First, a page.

Thursday, February 29, 2024

Only One Lovable Pig....."Porky Pig"( That's All Folks )

Porky Pig, one of the most iconic characters in American animation, has a rich history dating back to the early 1930s. His creation is attributed to two animation legends: Friz Freleng and the

renowned Warner Bros. animator, Bob Clampett.

  1. Creation by Bob Clampett: Porky Pig made his debut on March 2, 1935, in the

  2. Warner Bros. cartoon "I Haven't Got a Hat," directed by Friz Freleng.

    However, it was Bob Clampett who designed Porky Pig. Clampett envisioned him as a plump, stuttering piglet with a gentle and innocent demeanor.

  3. Early Appearances:

  4. Initially, Porky's character wasn't as refined as later iterations. He was more of a side character, often playing bit roles in various cartoons. It wasn't until "I Haven't Got a Hat" that Porky was established as a lead character.

Development and Evolution:

  1. Stuttering Persona: Porky Pig's trademark stutter was introduced by voice actor Joe Dougherty in his debut cartoon. This stutter became an essential part of his character, adding to his charm and humor.

  2. Rise to Prominence: Porky quickly gained popularity among audiences, leading Warner Bros. to feature him in more cartoons. His popularity soared, and he became one of the studio's most beloved characters.

  3. Character Evolution:

  4. Over time, Porky's character underwent subtle changes. His design became more refined, and his personality evolved. While still retaining his stuttering speech, Porky became more assertive and occasionally displayed a mischievous side.

Notable Works and Collaborations:

  1. "Porky's Duck Hunt": This 1937 cartoon marked the debut of Porky's famous sidekick, Daffy Duck. The duo would go on to star in numerous cartoons together, forming one of animation's most beloved partnerships.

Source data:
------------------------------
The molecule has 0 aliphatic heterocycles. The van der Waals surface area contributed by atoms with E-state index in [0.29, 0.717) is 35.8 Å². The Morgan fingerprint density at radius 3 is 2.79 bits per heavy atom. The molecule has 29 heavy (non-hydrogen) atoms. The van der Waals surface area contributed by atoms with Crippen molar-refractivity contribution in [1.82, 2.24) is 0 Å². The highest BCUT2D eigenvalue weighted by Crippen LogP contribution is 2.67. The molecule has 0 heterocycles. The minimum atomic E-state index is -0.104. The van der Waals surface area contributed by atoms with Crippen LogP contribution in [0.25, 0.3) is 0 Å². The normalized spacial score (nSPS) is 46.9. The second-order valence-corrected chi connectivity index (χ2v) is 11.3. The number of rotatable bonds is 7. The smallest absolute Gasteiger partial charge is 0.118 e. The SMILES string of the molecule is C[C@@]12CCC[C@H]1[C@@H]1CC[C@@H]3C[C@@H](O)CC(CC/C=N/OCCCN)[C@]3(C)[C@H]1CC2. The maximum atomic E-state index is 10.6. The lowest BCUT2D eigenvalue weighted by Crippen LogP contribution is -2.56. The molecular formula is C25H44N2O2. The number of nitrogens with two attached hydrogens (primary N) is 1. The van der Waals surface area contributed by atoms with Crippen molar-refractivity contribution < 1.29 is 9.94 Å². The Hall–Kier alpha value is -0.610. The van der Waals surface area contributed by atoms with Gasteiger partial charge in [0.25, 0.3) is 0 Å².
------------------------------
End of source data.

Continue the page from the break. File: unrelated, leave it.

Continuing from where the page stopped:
2. Friz Freleng's Influence: Friz Freleng, one of Porky's creators, played a significant role in shaping the character. Freleng directed many Porky Pig cartoons and contributed to developing Porky's comedic timing and persona.

  3. Chuck Jones Era:

  4. In the 1940s and 1950s, animator Chuck Jones also made significant contributions to Porky's character. Under Jones's direction, Porky starred in cartoons such as "Duck Dodgers in the 24½th Century" and "Robin Hood Daffy," which showcased Porky's versatility and comedic prowess.

Legacy and Impact:

  1. Pop Culture Icon: Porky Pig remains an enduring symbol of Warner Bros. animation and a beloved character in popular culture. His stuttering speech and affable personality have endeared him to generations of viewers.

  2. Merchandising and Spin-offs: Porky's popularity led to various merchandise and spin-offs, including comic books, toys, and video games. He has appeared in numerous television shows, films, and commercials, further solidifying his status as an entertainment icon.

  3. Cultural Influence:

  4. Porky Pig's catchphrase, "Th-th-th-that's all, folks!" has become ingrained in popular culture and is synonymous with the end of a performance or presentation.

In conclusion:

Porky Pig's journey from a stuttering piglet in a Warner Bros. cartoon to an enduring pop culture icon is a testament to the creativity and talent of his creators, Friz Freleng and Bob Clampett, as well as the lasting appeal of his character. Through decades of entertaining audiences, Porky Pig has left an indelible mark on animation history. 

Friday, February 16, 2024

Remember The Cartoon "Bobby Bumps"?.... Not Unless Your 108 Yrs Old ! (1916)


Bobby Bumps was a silent cartoon character created by animator Earl Hurd in 1916. Hurd was a pioneering figure in animation, known for his invention of the cel animation process, which revolutionized the industry by allowing animators to create more detailed and fluid animations.

The character of Bobby Bumps debuted in 1917 in a short film titled "Bobby Bumps Puts a Beanery on the Bum" produced by Bray Studios. Bobby Bumps was portrayed as a mischievous young boy who often found himself in humorous and adventurous situations.

The success of Bobby Bumps led to a series of animated shorts featuring the character, which were popular during the silent film era. These cartoons were typically short in length, ranging from a few minutes to around ten minutes, and were shown in movie theaters as part of newsreels or before feature films.